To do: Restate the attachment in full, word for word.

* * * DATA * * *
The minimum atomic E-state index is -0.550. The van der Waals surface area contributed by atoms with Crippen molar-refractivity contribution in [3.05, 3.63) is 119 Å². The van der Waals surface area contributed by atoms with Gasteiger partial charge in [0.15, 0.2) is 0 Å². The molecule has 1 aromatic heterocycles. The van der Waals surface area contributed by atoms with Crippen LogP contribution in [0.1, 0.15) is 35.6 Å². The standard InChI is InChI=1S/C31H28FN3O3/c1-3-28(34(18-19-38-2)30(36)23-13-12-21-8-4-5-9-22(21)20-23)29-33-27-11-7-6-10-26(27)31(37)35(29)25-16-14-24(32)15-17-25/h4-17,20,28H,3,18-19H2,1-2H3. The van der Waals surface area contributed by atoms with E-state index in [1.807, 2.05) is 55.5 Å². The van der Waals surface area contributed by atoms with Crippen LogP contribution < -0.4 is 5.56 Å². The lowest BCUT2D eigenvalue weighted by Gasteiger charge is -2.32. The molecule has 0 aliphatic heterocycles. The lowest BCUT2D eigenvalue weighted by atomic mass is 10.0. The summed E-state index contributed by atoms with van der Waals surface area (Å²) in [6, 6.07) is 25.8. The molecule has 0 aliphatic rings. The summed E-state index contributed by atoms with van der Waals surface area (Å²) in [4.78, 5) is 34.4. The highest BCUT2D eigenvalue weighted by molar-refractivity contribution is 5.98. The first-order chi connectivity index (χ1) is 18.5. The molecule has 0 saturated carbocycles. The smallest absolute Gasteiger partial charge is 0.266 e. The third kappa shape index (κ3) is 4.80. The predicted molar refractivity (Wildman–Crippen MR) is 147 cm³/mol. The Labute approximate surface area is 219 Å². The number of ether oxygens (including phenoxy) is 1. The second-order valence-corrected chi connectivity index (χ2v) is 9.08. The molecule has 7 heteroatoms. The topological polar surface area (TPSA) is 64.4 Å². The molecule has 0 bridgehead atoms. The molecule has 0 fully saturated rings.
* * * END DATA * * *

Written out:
The minimum atomic E-state index is -0.550. The van der Waals surface area contributed by atoms with Crippen molar-refractivity contribution in [3.05, 3.63) is 119 Å². The van der Waals surface area contributed by atoms with Gasteiger partial charge in [0.15, 0.2) is 0 Å². The molecule has 1 aromatic heterocycles. The van der Waals surface area contributed by atoms with Crippen LogP contribution in [0.1, 0.15) is 35.6 Å². The standard InChI is InChI=1S/C31H28FN3O3/c1-3-28(34(18-19-38-2)30(36)23-13-12-21-8-4-5-9-22(21)20-23)29-33-27-11-7-6-10-26(27)31(37)35(29)25-16-14-24(32)15-17-25/h4-17,20,28H,3,18-19H2,1-2H3. The van der Waals surface area contributed by atoms with E-state index in [1.807, 2.05) is 55.5 Å². The van der Waals surface area contributed by atoms with Crippen LogP contribution < -0.4 is 5.56 Å². The lowest BCUT2D eigenvalue weighted by Gasteiger charge is -2.32. The molecule has 0 aliphatic heterocycles. The lowest BCUT2D eigenvalue weighted by atomic mass is 10.0. The summed E-state index contributed by atoms with van der Waals surface area (Å²) in [6, 6.07) is 25.8. The molecule has 0 aliphatic rings. The summed E-state index contributed by atoms with van der Waals surface area (Å²) in [4.78, 5) is 34.4. The highest BCUT2D eigenvalue weighted by molar-refractivity contribution is 5.98. The first-order chi connectivity index (χ1) is 18.5. The molecule has 0 saturated carbocycles. The smallest absolute Gasteiger partial charge is 0.266 e. The third kappa shape index (κ3) is 4.80. The predicted molar refractivity (Wildman–Crippen MR) is 147 cm³/mol. The Labute approximate surface area is 219 Å². The number of ether oxygens (including phenoxy) is 1. The second-order valence-corrected chi connectivity index (χ2v) is 9.08. The molecule has 7 heteroatoms. The topological polar surface area (TPSA) is 64.4 Å². The molecule has 0 bridgehead atoms. The molecule has 0 fully saturated rings.